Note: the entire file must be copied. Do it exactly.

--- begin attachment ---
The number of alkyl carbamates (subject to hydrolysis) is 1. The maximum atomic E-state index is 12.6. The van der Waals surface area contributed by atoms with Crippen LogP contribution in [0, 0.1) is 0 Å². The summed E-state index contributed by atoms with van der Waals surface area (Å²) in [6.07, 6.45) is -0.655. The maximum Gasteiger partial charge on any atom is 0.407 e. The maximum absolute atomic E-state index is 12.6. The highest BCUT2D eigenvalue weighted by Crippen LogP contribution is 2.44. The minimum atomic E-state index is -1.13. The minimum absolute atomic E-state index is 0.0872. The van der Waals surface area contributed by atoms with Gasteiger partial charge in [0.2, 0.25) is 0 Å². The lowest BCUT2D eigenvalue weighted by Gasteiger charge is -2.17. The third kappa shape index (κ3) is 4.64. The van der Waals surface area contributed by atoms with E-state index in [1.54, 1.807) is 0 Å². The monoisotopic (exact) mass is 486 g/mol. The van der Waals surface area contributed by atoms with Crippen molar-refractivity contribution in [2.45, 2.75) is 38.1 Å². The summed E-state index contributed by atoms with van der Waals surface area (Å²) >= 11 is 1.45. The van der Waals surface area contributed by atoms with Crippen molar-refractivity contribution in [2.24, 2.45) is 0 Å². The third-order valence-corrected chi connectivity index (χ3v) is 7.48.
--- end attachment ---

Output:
The number of alkyl carbamates (subject to hydrolysis) is 1. The maximum atomic E-state index is 12.6. The van der Waals surface area contributed by atoms with Crippen LogP contribution in [0, 0.1) is 0 Å². The summed E-state index contributed by atoms with van der Waals surface area (Å²) in [6.07, 6.45) is -0.655. The maximum Gasteiger partial charge on any atom is 0.407 e. The maximum absolute atomic E-state index is 12.6. The highest BCUT2D eigenvalue weighted by Crippen LogP contribution is 2.44. The minimum atomic E-state index is -1.13. The minimum absolute atomic E-state index is 0.0872. The van der Waals surface area contributed by atoms with Gasteiger partial charge in [0.2, 0.25) is 0 Å². The lowest BCUT2D eigenvalue weighted by Gasteiger charge is -2.17. The third kappa shape index (κ3) is 4.64. The van der Waals surface area contributed by atoms with E-state index in [1.54, 1.807) is 0 Å². The monoisotopic (exact) mass is 486 g/mol. The van der Waals surface area contributed by atoms with Crippen molar-refractivity contribution in [2.45, 2.75) is 38.1 Å². The summed E-state index contributed by atoms with van der Waals surface area (Å²) >= 11 is 1.45. The van der Waals surface area contributed by atoms with Crippen molar-refractivity contribution in [2.24, 2.45) is 0 Å². The third-order valence-corrected chi connectivity index (χ3v) is 7.48.